During the same period when Ged was working out his stereotyping process, a French printer, GABRIEL VALLEYRE by name, invented in 1730 a method of casting plates in molds, which he used for making calendars which were placed at the opening page of church books. The method discovered by Valleyre was the so-called clay process. He pressed the set-up form of movable type in clay or other earthy substance ; removed the cast made in this manner from the form and then poured molten copper into it. His clay or his copper was faulty; the edges of the letters were not clearly and sharply defined, the surface of his plates became rounded and many letters were broken. One advantage of his process was that it took the mold from low spaces and quadrats without filling them up. (A long time afterwards Valleyre’s method was revived, improved, and employed in the Government Printing Office in Washington. The thus modified “clay stereotyping method” was used there as follows : The form was placed upon a movable bed of an iron molding-press. A flat iron plate was screwed upon the inside of the lid of the press, and upon this plate a thin layer of prepared clay was spread. Preliminary impressions were taken to obtain the outlines of the type and to remove the dampness from the mold. The surface of the form of type was rubbed with benzine; the lid of the press closed and clamped by means of a lever, the movable bed of the press was raised and the mold thus obtained by pressure. Then the mold was taken out and placed in a slow-drying oven. This operation took a few minutes for drying, and then the molding-plate, separated by a thick wire bent in shape to fit the bottom and sides of the plate, was clamped fast to a companion plate of equal size. Into the opening between the plate, formed by the wire, molten stereotype-metal was poured, and the stereotype cast by this clay method was formed.)
J. MICHEL FUNCKTER, whose methods are described as having been practiced in Germany about 1740 merits being mentioned, because his operation was akin to the one practiced by Ged and later on by the printers in France. Funckter, a printer of Erfurt, published in that city in 1740 a little pamphlet entitled: “Short but useful introduction to the cutting of wood and iron plates, to make types, ornaments and other drawings and also to the art of baking plaster, preparing sand molds for type-casting, vignettes, medals and forming of matrices therefrom.” This pamphlet called the attention of many printers to the new art of making solid printing plates.
Without having any knowledge of Mueller or Ged, ALEXANDER TILLOCH, editor of the “Philosophical Magazine” and part proprietor of the “Star”, a London daily newspaper, conceived the idea of stereotype printing in 1781, and in the following year he entered into partnership with the printer to the University of Glasgow, ANDREW FOULIS by name, in order to carrying on the business of stereotype printing.
At the start of their venture, they advertised the following arguments regarding solid-plate printing to the book-printers and book-sellers: “If founding could be applied to single letters, why not to pages, to get rid of a sacrifice of capital submitted to at first because of the enormous expense of block-cutting. Founding of pages, on the first view of it, promises many advantages in point of economy; and to science it holds out, what can never otherwise be obtainedthe possibility of procuring, in a short time, Immaculate Editions. From books cast into solid pages, no more copies would be printed than might be wanted for immediate sale; the money thus saved from being sunk into paper to be piled up in warehouses for years, as at present, would serve as surplus capital to print other works; all errors as soon as discovered, could be rectified in the plates, to prevent them from appearing in later copies, instead of running thru a large edition, as at present.” After great labor, and many experiments, these gentlemen overcame every difficulty, and were able to produce plates, the impressions from which could not be distinguished from those taken from the types from which they were cast. Though they had reason to fear, from what they learned Ged had met with, that their efforts would experience a similar opposition from prejudice and ignorance, they persevered in their object for a considerable time, and at last resolved to take out patents for England and Scotland, to secure to themselves, for the usual term, the benefits of their invention.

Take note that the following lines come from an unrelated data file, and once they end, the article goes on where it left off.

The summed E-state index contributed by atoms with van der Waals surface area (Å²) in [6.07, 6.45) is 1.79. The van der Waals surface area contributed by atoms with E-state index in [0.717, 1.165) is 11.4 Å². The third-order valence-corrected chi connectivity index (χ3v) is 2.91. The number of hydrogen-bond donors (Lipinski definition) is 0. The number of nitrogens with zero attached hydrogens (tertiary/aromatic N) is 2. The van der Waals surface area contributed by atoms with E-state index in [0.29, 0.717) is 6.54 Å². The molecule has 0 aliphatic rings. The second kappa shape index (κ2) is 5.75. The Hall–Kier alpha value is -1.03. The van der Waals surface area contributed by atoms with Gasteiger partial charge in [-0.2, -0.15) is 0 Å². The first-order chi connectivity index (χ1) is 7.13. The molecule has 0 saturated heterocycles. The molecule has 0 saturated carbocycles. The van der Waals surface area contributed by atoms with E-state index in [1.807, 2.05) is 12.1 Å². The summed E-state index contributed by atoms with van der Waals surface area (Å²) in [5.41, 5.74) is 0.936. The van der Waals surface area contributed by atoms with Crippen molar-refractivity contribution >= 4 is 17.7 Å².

The patents were four in number and dated April 28th, 1784, being granted to Andrew Foulis and Alexander Tilloch, “for a method of making plates and for the purpose of printing by or with plates, instead of the movable types commonly used, and for vending and disposing of said printing plates and the books or other publications therewith printed, whereby a much greater degree of accuracy, correctness, and elegance will be introduced into the publication of the works both of the ancient and modern authors than had been hitherto obtained.” The specification gives but a meagre account of the details of the process. The plates, it said, were made by forming molds or matrices from the page of the books or other publications to be stereotyped, and such molds or matrices were filled with metal or with clay, or with a mixture of clay and earth. Tilloch explained that his molds were by preference taken in plaster of Paris; the plates were thin, and mounted on wooden blocks.
Owing to some circumstances of a private nature, not connected with the stereotype, the business was laid aside for a time, and Tilloch having moved from Glasgow to London, the concern was dropped altogether; but not till several volumes had been stereotyped and printed under the direction of Tilloch and Foulis.